>with the concentration like that AFAIK. What would the salt level be?
    >Saltier than say pickle juice?


    Blood plasma has a lot more salt than Gatorade I think, something like
    3200mg/l (140mmol/l at 23g/mol is that right anybody)?

    Gatorade is
    Sodium 464 mg/l
    Potassium 127 mg/l
    Carbs 59000 mg/l

    By comparison, the Sodium content (mostly as bicarbonate) of Vichy
    Saint-Yorre sparkling mineral water is a lot higher.
    Sodium 1708 mg/l
    Bicarb 4368 mg/l
    Potassium 132 mg/l.
    Calcium 90 mg/l
    Magnesium 11 mg/l

    which is why it gets used a lot by athletes over here, specially in
    Summer. It's salty but nothing like a mouthful of pickle juice :)

    I put energy drink powder in it to get an after-workout recovery drink and
    for carbo loading before marathons. I often use the water alone as my
    morning "top-up" fluid before shorter races.
     
  13. Doug Freese

    Doug Freese Guest

    "Ed Prochak" <[email protected]> wrote in message
    news:[email protected]
    > I thought gaterade was formulated to help their football team play
    > better. Marketting to America was an afterthought.


    I'm not sure of their motivation for the new formula other than pure
    maraketing with an endurance angle. With the additional publicity in the
    running community about hyponatremia and people croaking, I think they
    are looking for a new market. I know they have a fairly sophisticated
    lab but the corporations still live on profits. :)

    If it was for their football team were are talking about a game that
    lasts for an hour with lots of breaks with offense and defense riding
    the pine. In a marathon, especaily those out there for more than 4 hours
    the juice is woefully short of salt. Toss in a hot day and that's when
    people get into real trouble.


    > The concentration seems to me would be close to the salty tase of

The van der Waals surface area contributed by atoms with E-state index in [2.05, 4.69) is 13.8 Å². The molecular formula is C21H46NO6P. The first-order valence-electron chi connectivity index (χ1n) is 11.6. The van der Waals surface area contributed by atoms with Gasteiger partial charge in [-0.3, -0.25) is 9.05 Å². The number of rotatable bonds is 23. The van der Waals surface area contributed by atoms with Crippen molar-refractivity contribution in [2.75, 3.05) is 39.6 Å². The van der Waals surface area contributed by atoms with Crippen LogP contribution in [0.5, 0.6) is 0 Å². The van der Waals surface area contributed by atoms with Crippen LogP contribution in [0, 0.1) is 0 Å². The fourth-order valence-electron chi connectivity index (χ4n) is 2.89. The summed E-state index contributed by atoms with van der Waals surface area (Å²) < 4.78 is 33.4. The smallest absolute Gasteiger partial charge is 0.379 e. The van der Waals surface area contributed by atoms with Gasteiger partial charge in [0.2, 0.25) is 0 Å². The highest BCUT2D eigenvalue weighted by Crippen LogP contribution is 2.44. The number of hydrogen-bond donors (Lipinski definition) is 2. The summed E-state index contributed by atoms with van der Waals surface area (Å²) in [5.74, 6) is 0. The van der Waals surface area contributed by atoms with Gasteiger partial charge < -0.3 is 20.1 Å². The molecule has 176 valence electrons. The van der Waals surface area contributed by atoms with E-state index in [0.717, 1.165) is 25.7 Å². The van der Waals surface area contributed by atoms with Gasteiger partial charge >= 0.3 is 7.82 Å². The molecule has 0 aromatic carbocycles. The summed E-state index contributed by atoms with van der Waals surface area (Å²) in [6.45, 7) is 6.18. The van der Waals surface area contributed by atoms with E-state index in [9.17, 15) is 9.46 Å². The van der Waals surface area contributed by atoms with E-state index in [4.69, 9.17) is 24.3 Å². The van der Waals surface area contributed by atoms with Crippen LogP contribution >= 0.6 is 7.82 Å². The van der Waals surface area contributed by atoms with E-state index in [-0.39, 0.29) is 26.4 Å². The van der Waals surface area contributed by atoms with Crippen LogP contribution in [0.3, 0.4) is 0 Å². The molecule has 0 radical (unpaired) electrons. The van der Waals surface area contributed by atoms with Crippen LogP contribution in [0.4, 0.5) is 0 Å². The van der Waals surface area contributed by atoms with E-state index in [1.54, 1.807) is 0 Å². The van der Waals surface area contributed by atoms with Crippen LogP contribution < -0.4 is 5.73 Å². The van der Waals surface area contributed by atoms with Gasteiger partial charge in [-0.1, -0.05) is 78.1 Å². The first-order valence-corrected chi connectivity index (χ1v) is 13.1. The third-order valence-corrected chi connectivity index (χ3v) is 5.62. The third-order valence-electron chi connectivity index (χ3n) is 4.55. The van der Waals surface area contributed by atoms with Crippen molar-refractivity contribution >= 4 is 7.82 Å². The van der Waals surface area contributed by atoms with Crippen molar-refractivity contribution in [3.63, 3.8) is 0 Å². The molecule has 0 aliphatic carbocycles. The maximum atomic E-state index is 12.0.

> blood. Not a great taste, but it it isn't barf time.


    How long do you think a runner can take the taste before he feels the
    urge to barf? Think of ocean water being your source of fluid. Taste,
    be it salt, sweet or specific flavors tend to get repulsive over time.
    Once you hit that stage you're in deep shit. You need to drink yet
    can't. So many of us to avoid this delemma will do plain water, coke,
    Mountain dew, Sports drinks for a variety flavors. We take out salt in
    caps to avoid any taste issue. As long as we can get some water down we
    can get our salt.


    > Saltier than say pickle juice?


    Maybe ocean water or worse.

    > Really my question is has any body TRIED it? I don't know, but I don't
    > think it necessarily is bad tasting.


    It's still Gatorade and I'm not a good person to ask about how their
    products taste. :) Other than some additional salt it's the same cheap
    simple sugar crap. If they wanted to make a real endurance drink it
    would be made from maltodextrin, but maltodextrin is expensive yada
    yada.

    The amount of salt they added will likely help some people. IMO it is
    marketing smoke to make more money. Not much different than shoe
    companies changing model colors each year.

    -DougF
     
  14. Dot

    Dot Guest

    Ed Prochak wrote:

    >
    > Really my question is has any body TRIED it? I don't know, but I don't
    > think it necessarily is bad tasting.
    >

    Ed, Mix it up yourself and test it. Nothing says we have to use
    commercial drinks and some folks do mix their own drinks from, say,
    water, honey or sugar or maltodextrin, salt, or whatever.

    Dot

    --
    "Remorse - a good trail always makes you feel sorry that it is over no
    matter how tired you are" - Matt Carpenter
     
  15. Dot